Great places to see Autumn and WinterWildlife without a carin Norfolk

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Norfolk is famous for its wildlife. And never more so than in late autumn and winter. Baby seals, migrating geese, winter waders, rutting deer and many more birds and animals can be seen in the Broads, along the coast and in the heaths and woods. This variety of habitats is what makes Norfolk such a great place for nature lovers. Lots of people imagine you can only get to these wild places with a car, but there are plenty of reserves you can access easily by bus and train. Here are seven of the best.

  • County: in Norfolk
  • Great for: animals | birds | birdwatching | butterflies | nature reserves | wildlife |
  • Refreshments: lots of great cafes, restaurants and pubs.
  • Please note: researched/updated in October 2023. If anything’s changed or you have more tips to share, do get in touch:
  1. 4. Holkham deer park and nature reserve

    Visiting the park and beach at Holkham offers several unbeatable winter wildlife experiences. The wooded grounds around Holkham Hall are a great place to see and (hear!) deer in autumn while the marshes, dunes and coastal pinewoods near the sea are full of interesting birds.

    • There is a lakeside nature trail near the hall, offering a circular walk with views across the water and information about things you might spot. It’s one of seven different waymarked trails around the park. There are cafes too when you get peckish.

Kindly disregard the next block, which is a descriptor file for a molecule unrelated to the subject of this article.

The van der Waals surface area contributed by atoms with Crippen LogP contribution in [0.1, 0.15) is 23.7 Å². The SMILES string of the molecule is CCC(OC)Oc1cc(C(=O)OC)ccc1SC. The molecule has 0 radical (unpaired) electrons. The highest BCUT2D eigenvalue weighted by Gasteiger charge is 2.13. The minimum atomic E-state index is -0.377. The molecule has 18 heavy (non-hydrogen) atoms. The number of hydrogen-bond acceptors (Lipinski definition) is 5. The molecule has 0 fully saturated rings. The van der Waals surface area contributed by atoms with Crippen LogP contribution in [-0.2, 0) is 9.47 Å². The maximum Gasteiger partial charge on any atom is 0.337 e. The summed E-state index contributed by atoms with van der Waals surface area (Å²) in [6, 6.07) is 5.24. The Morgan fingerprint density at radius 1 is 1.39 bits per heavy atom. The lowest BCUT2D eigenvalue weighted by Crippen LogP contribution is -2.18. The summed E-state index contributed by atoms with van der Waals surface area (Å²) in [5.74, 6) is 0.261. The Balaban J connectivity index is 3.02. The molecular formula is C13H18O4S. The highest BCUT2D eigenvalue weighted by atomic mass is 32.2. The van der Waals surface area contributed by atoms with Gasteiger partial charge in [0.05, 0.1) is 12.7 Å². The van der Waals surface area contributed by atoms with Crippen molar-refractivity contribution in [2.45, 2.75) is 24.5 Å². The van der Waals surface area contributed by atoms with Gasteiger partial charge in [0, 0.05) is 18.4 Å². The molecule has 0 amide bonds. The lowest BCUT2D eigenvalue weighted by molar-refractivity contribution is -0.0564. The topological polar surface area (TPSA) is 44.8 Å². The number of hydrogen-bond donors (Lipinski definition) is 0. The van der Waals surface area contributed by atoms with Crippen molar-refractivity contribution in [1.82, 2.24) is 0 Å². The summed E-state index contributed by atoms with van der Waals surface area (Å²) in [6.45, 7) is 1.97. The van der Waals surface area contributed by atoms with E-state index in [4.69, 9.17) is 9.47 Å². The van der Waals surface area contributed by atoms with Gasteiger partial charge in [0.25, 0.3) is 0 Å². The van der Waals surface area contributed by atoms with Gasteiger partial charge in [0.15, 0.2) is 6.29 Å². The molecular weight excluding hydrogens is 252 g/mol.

• Autumn is rutting season for the deer in the park nearby and provides some drama (from a safe distance!) in the colder months. The male deer (“bucks”) can get into fights and the furry velvet coating is shed from their antlers.
    • Heading down Lady Anne’s Drive to the beach and nature reserve, there are winter birds to spot, including brent geese, colourful shelduck, redshank, gulls and lots more.
    • How do I get to Holkham without a car? Follow Good Journey’s directions.
  1. 5. Cley Marshes

    Heading eastwards along the North Norfolk coast towards Sheringham and Cromer, there are more nature reserves with impressive selections of wintering birds. Cley Marshes is Norfolk Wildlife Trust’s oldest and most famous nature reserve with bird hides and a visitor centre. Together with neighbouring Salthouse marshes, this is an area with a lot to see.

    • How do I get to Cley Marshes by bus? Bus CH1 Coasthopper from Cromer or Sheringham towards Wells-next-the-Sea stops by the reserve. Get off at the stop called Cley Norfolk Wildlife Trust. A path next to the bus stop leads straight into the marshes. The Coasthopper bus is currently just £2 no matter how far you travel and if you show your bus ticket in the visitor centre, which is free, you can claim a discounted entrance fee to the hides. There’s a cafe too!
    • Five stops further on the Coasthopper bus from Cley Marshes brings you to Morston Quay, where companies like Beans Boat Trips run all year round to see the seal colony on Blakeney point.